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Running legend has a message

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She was the first Olympic women’s marathon champion (“my biggest win”).

She made it to those 1984 Los Angeles Games with a stirring victory at the Trials in Olympia, Wash., 17 days after knee surgery (“the race of my life, because on paper there was no way I should have been able to run that race”).

But one of Joan Benoit Samuelson’s most memorable marathons came April 16 of this year, one month before her 55th birthday. She returned to Boston, site of her world-record 2:22:43 triumph in 1983, and ran near her daughter, Abby Samuelson, 25, who finished in 3:28:08. “She really ran her heart out. It was an honor for me to accompany her,” Benoit Samuelson says.

Abby lives in Portland and works in marketing for Nike. Her famous mom, a Maine native who lives in Freeport, will travel to the Rose City on Wednesday to speak at a St. Mary’s Academy fundraiser that Friday and attend the Nike Cross Nationals the following day. Abby is heading up the annual cross-country race at Portland Meadows.

“I’m a longtime Nike athlete and advocate for many things,” Benoit Samuelson says, preparing for the trip. “I’ll do whatever they ask me to do, or my daughter asks me to do.”

The appearance for St. Mary’s is dear to her heart. It’s the 19th annual Food for Thought Tuition Assistance Luncheon, 11 a.m. on Nov. 30 at the Hilton Portland. “I was in high school when Title IX passed 40 years ago,” she says.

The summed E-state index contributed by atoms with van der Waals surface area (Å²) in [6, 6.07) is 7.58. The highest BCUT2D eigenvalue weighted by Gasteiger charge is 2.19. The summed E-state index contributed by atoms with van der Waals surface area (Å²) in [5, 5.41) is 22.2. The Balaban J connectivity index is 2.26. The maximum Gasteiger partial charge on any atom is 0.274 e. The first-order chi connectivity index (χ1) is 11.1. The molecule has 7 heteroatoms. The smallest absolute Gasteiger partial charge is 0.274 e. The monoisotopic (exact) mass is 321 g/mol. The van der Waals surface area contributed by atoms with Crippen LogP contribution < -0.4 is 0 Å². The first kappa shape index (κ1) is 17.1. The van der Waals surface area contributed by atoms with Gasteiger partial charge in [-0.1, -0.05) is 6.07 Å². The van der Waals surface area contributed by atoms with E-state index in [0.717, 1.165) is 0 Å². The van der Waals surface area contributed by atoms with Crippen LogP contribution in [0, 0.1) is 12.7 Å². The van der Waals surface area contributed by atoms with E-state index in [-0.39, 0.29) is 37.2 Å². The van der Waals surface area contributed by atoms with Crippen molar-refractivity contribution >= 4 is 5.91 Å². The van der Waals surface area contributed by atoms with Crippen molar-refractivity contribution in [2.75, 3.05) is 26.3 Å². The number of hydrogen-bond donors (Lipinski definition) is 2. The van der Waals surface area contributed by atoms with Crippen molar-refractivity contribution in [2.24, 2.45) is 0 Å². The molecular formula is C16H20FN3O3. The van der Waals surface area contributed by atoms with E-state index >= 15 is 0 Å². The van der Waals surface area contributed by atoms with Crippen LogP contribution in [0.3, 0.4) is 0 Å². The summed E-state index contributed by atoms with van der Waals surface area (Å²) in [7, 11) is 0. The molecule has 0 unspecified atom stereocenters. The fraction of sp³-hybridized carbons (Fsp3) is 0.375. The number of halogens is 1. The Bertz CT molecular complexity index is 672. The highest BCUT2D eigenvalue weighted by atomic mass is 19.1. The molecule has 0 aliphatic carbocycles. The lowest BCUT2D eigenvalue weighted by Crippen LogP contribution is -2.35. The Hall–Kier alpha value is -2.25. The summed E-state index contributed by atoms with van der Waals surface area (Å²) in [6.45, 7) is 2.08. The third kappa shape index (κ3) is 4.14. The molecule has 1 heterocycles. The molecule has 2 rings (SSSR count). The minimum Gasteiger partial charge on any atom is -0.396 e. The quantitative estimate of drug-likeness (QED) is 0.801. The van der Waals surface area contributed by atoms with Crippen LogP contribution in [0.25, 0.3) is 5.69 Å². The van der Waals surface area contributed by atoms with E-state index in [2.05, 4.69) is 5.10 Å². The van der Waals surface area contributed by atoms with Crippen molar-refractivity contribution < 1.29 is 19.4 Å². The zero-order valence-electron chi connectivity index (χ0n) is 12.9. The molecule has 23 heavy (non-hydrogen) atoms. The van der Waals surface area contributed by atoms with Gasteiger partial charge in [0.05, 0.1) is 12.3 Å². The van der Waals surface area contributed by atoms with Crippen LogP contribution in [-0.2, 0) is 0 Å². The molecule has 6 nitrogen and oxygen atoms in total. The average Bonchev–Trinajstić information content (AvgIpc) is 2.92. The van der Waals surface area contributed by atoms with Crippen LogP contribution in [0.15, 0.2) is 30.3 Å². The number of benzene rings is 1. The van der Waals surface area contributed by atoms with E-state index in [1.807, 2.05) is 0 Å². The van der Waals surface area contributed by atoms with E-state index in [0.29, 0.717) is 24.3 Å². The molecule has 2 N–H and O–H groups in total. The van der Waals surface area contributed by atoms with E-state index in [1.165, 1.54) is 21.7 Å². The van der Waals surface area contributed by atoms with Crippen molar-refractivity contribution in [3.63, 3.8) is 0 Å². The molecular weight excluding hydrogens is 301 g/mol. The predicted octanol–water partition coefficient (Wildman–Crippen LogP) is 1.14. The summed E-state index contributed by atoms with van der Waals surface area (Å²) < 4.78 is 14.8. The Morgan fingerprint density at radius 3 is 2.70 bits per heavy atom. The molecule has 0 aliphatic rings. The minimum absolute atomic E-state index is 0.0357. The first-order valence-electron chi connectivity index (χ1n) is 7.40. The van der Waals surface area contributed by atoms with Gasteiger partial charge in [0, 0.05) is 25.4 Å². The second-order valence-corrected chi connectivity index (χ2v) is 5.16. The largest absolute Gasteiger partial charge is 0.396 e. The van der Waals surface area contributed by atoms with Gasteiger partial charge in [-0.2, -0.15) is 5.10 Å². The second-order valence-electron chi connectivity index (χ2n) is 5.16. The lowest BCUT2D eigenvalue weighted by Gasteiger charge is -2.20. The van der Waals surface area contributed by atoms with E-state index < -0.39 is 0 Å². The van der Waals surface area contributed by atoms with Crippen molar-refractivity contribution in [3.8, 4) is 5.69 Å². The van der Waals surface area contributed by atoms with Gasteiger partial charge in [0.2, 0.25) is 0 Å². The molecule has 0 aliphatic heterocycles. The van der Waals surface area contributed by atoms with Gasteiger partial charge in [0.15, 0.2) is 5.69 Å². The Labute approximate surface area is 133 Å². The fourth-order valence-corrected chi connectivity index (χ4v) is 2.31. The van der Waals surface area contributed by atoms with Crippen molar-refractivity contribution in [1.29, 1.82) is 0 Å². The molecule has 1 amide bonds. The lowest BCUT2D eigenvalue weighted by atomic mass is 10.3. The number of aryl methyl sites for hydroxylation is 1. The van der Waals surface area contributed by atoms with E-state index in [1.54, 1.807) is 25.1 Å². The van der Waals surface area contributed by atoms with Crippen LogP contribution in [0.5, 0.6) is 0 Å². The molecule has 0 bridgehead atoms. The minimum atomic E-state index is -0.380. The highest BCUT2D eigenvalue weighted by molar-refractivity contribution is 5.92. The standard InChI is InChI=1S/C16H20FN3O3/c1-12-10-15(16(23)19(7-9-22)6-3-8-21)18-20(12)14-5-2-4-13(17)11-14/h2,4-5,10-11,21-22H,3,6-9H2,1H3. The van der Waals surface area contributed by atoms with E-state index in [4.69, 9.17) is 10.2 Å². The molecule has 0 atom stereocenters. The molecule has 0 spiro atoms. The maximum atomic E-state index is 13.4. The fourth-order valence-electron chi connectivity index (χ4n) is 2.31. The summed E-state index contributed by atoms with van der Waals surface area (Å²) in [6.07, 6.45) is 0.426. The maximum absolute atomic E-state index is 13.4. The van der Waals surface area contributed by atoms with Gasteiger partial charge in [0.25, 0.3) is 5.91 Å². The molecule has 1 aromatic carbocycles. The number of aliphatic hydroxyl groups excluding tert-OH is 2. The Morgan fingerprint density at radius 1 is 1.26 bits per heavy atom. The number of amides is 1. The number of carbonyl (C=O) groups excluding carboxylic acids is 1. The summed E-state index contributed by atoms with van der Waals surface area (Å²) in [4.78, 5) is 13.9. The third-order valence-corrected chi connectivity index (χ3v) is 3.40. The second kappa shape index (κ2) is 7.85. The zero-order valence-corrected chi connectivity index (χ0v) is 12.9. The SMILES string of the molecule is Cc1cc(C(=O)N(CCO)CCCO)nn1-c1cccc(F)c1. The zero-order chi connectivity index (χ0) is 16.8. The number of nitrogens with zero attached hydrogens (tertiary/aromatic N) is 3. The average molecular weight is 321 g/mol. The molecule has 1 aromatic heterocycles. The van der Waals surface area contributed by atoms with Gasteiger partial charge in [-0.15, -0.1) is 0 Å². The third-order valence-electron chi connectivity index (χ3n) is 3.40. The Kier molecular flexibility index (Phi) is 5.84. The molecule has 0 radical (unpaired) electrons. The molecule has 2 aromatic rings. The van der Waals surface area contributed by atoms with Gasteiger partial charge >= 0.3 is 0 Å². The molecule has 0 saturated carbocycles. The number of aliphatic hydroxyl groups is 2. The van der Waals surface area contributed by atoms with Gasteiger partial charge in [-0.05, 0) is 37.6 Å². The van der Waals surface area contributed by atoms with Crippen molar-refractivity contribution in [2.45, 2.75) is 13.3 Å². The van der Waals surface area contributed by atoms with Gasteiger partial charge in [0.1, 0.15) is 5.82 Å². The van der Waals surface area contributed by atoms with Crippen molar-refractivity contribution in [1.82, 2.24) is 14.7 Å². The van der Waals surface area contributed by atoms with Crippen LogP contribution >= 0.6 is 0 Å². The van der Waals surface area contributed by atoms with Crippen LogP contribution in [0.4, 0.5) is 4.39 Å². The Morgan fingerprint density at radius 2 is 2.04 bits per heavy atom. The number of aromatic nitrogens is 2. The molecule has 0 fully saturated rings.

Benoit Samuelson’s many current missions include bringing awareness to health and environmental issues. “I’m a human barometer for climate change, having logged about 150,000 miles since I started running 40 years ago,” she says. “Conservation is to the environment what prevention is to health.”

She will bring a message to the SMA fundraiser. A bunch of messages, actually. She recites them like she is putting one foot ahead of the other.

“Live your dreams. Follow your heart. Anything is possible with hard work and dedication and most importantly passion. Run your own race. Believe in yourself.”

Happy birthday

Nov. 25, 1957 — Terry Stotts (age 55)

Nov. 26, 1960 — Harold Reynolds (age 52)

Nov. 25, 1963 — Chip Kelly (age 49)

Nov. 26, 1968 — Shawn Kemp (age 44)

Nov. 25, 1981 — Jared Jeffries (age 31)

Oregon sports history

Nov. 24, 1993 — Portland Interscholastic League coaches are reeling at a proposal by Superintendent Jack Bierwith to phase out funding for high school sports in the district by September 1995. Athletics would be among $75 million in cuts needed to offset decreased property tax revenue.

Nov. 20, 1995 — The Trail Blazers announce that their sellout streak of 814 games has come to an end, as 20,381 people attend a game against the Los Angeles Clippers at the Rose Garden (then capacity 21,401).

Nov. 26, 2006 — Bill Moos announces he will step down as University of Oregon athletic director.